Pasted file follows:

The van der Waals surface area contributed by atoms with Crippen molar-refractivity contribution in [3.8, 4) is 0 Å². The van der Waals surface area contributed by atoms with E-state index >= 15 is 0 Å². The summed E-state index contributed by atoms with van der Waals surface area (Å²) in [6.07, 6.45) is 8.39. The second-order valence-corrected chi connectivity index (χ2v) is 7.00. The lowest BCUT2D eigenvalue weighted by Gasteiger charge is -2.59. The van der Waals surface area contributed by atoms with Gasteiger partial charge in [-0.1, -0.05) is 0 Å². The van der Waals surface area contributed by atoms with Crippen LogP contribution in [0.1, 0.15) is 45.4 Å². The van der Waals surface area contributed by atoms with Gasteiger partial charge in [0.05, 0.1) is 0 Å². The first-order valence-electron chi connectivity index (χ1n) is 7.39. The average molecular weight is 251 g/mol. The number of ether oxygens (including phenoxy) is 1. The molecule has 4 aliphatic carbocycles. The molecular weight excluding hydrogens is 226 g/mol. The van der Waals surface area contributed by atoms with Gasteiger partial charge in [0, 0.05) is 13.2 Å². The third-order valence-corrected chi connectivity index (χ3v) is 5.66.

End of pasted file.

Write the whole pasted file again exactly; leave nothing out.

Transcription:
The van der Waals surface area contributed by atoms with Crippen molar-refractivity contribution in [3.8, 4) is 0 Å². The van der Waals surface area contributed by atoms with E-state index >= 15 is 0 Å². The summed E-state index contributed by atoms with van der Waals surface area (Å²) in [6.07, 6.45) is 8.39. The second-order valence-corrected chi connectivity index (χ2v) is 7.00. The lowest BCUT2D eigenvalue weighted by Gasteiger charge is -2.59. The van der Waals surface area contributed by atoms with Gasteiger partial charge in [-0.1, -0.05) is 0 Å². The van der Waals surface area contributed by atoms with Crippen LogP contribution in [0.1, 0.15) is 45.4 Å². The van der Waals surface area contributed by atoms with Gasteiger partial charge in [0.05, 0.1) is 0 Å². The first-order valence-electron chi connectivity index (χ1n) is 7.39. The average molecular weight is 251 g/mol. The number of ether oxygens (including phenoxy) is 1. The molecule has 4 aliphatic carbocycles. The molecular weight excluding hydrogens is 226 g/mol. The van der Waals surface area contributed by atoms with Gasteiger partial charge in [0, 0.05) is 13.2 Å². The third-order valence-corrected chi connectivity index (χ3v) is 5.66.